4. Taking classes out of order.

Transferring classes from other schools definitely had its financial benefits, but it did create some problems as well. The curriculum was laid out with the idea that students would follow a natural progression from one class to another. Even though none of the units I had transferred in were directly related to my major, I had to adjust my schedule to make up the general education classes I had already finished in order to meet my loan's full-time requirement. This meant I would sometimes end up taking classes in a different order than the school envisioned.

Even in classes that did not have requirements in order to enroll in them, the instructors at times assumed exposure to certain material from their earlier classes. In these cases, I'd often find myself struggling to get up to speed with certain concepts and material only to have them explained during the next semester, when I would take the "earlier" class.

5. Not starting career research soon enough.

The whole point of going to college is to provide a launching point for a career. At my school the final two quarters were heavily focused on "exit" classes which were geared towards setting career goals and developing strategies to achieve them, largely through portfolio work. I knew that six months would not be enough time for me to get everything I wanted in my portfolio finished, so I started researching a full year before graduation into how to get my portfolio where I wanted it.

What I had failed to consider was that in doing the research I might be exposed to ideas and advice which, if had I wanted to take advantage of, would require changes to what I had already planned. Sure enough, some of the assumptions that I had about what would best represent me weren't right. So, despite having started earlier than most other students, I was faced with the realization that I wouldn't be able to get everything that I wanted into my portfolio in time for graduation.

There was a lot of good advice I came across, and had I started my research earlier, my portfolio could have been much stronger. Starting even one year out was not enough time to make a lot of major changes considering that I was still maintaining a full load of classes. (Since most classes in the last couple of semesters had little to do with the work for my portfolio, I didn't have the luxury of killing two birds with one stone.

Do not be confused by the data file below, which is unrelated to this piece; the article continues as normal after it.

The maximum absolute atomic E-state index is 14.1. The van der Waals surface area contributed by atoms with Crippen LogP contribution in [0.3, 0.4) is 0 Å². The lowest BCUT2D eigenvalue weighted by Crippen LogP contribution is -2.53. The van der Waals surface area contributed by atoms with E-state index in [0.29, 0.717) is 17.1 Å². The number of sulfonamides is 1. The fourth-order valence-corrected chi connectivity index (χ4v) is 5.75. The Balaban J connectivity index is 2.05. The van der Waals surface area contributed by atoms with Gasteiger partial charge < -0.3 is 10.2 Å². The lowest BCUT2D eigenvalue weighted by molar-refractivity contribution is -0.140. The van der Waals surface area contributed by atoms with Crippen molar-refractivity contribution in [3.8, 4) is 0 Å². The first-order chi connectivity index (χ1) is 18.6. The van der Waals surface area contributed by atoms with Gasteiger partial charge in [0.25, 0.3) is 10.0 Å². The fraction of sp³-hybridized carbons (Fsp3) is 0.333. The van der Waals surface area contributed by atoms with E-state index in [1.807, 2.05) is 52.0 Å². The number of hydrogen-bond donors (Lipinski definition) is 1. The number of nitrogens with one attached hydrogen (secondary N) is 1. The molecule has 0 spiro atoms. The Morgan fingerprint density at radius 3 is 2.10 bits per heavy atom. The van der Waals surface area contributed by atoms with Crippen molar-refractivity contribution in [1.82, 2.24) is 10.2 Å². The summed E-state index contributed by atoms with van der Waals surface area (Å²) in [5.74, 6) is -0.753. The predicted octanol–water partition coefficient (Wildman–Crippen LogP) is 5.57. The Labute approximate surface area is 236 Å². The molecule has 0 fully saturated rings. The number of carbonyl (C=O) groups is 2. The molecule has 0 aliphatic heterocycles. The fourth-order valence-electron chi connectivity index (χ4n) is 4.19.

Again, had I looked at the class schedule more closely and realized where the emphasis of work was going to be, I might have anticipated the need to start planning sooner.) The key here is it's never too early to start planning.

Lessons Learned

The decision to get a degree in game development (whether arts, programming, or design) should be taken seriously. For anyone with plans to get into the industry, then yes, having a degree will almost certainly help but that doesn't mean that the degree has to be specific to gaming.

There are pros and cons of choosing a college of game development over a more traditional school, and each school has distinctive features that separate it from others. It is important that every student evaluate these differences to see realistically what kind of fit it would be for her or him. Though ultimately a lot of this decision will depend on what resources are available locally, it serves students well to spend some time examining not only what potential schools' aims are but how well suited they are to achieving them.

There were things I could have done better and paid closer attention to which would have helped elevate my educational experience. I should have asked more questions and, more importantly, asked a wider variety of people such as administrators and instructors, those questions.

Had I done this, I would have better understood what the staff's direction were and within what time frame they might achieve the goals they had set. I really would have liked the opportunity to have participated in some of the more ambitious projects the school had originally planned.

Would I have decided to go elsewhere if I had known those projects wouldn't be available right away? Probably not, but I might have waited for the school could to work out some of the kinks and get closer to implementing their plans before enrolling. It's also possible that had I addressed these concerns before I enrolled, they may have also been willing to begin incorporating some of their projects sooner as a way to entice potential students into their new program.

For me, going to a school that offered a gaming curriculum provided unique opportunities and was, overall, successful. I may have been somewhat disappointed by some of the choices the school made but, at the same time, it's hard to imagine that a more traditional curriculum would have been as relevant to me. Above everything else, college was exactly what it was suppose to be - a learning experience.


Photos by David Goehring, Josh Parrish, and gadgetdude, used under Creative Commons license.